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Created: 14 December 2015 | Last Updated: 14 December 2015 | Printer Friendly Version Printer Friendly Version | Make Text Smaller Make Text Larger |

EIS Hits Back at Councils Over Teacher Number Failures

Monday, 14 December 2015

The EIS has today hit back at local authority group COSLA and a number of local authorities for their ambivalence towards commitments on maintaining teacher numbers.

While, nationally, teacher numbers were maintained as a result of 22 local authorities meeting or exceeding their commitments, ten local authorities failed to meet their individual agreements on teacher numbers.

This is particularly disappointing as a total of £51M in additional Scottish Government funding was allocated to local authorities for the specific purpose of maintaining the number of teachers they employ.

The councils which failed to meet their commitments may now be subject to financial penalty from the Scottish Government under the terms of their agreements.

Commenting on the issue, EIS General Secretary Larry Flanagan said, "It is profoundly disappointing that ten local authorities, having signed agreements and accepted additional funding, have failed on their teacher number commitments. It should not be forgotten that a total of £51M in additional funding, from the Scottish Government, was allocated to local authorities for the specific purpose of maintaining teacher numbers.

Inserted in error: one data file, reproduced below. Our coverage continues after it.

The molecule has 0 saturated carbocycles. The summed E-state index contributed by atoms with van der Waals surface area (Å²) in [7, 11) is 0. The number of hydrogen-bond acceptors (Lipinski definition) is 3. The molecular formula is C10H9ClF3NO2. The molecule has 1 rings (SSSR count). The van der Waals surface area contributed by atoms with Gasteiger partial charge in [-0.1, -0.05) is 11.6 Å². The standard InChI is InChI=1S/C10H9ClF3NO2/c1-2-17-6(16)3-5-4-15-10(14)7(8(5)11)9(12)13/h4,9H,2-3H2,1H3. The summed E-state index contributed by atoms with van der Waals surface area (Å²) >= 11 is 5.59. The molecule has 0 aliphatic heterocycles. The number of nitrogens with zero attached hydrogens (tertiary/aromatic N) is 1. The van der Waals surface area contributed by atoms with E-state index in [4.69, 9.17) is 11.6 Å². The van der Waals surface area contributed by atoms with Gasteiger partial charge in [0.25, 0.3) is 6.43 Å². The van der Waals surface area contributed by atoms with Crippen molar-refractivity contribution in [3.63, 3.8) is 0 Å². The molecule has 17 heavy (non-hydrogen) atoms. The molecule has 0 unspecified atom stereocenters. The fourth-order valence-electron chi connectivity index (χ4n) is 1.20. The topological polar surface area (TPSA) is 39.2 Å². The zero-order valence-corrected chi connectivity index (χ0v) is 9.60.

"There is simply no logic in the argument, from COSLA and some of the failing authorities, that they should be allowed to keep this funding and spend it as they see fit.

Extra Funding

"This extra funding was allocated for one purpose – to maintain teacher numbers. Specifically £10 million was available to councils as additional funding where they had delivered on their commitments.

"The EIS believes that this extra £10 million should be distributed only to those authorities which met or exceeded their commitments to provide enhanced support for education in those areas."

Mr Flanagan continued, "The original agreement to maintain teacher numbers, struck in 2011, was hard won and came at significant cost to teachers. That agreement included cuts of some £60M to teachers’ terms and conditions that have still not been reversed.

Protection of teacher numbers

"The key gain in that agreement was the protection on teacher numbers. Subsequent agreements have continued the protections on the number of teachers employed, as both the EIS and the Scottish Government recognise the importance of maintaining teacher numbers in order to ensure consistent, high-quality education provision across Scotland. The claim by COSLA that the number of teachers employed has no impact on the quality of provision is both nonsensical and disingenuous."

Mr Flanagan added, "Clearly, there are challenges to be overcome on teacher recruitment in some parts of the country, such as in rural and remote areas.

"But there is simply no excuse for councils where these recruitment challenges do not exist, including some notable large authorities in the central belt, for failing to meet their obligations on teacher numbers and losing out on additional funding as a result.

Minimum Staffing Standard

"The EIS has argued for a number of years for a national minimum staffing standard to be agreed to address issues of teacher numbers and recruitment, but this has been consistently rebuffed by local authorities.

"We are clear that the commitment from Scottish Government to protect teacher numbers as part of the drive to raise standards and close the attainment gap, should be an agenda that local government shares. The EIS has raised these issues with local authority representatives and with the Cabinet Secretary for Finance and the Cabinet Secretary for Education and we await their response."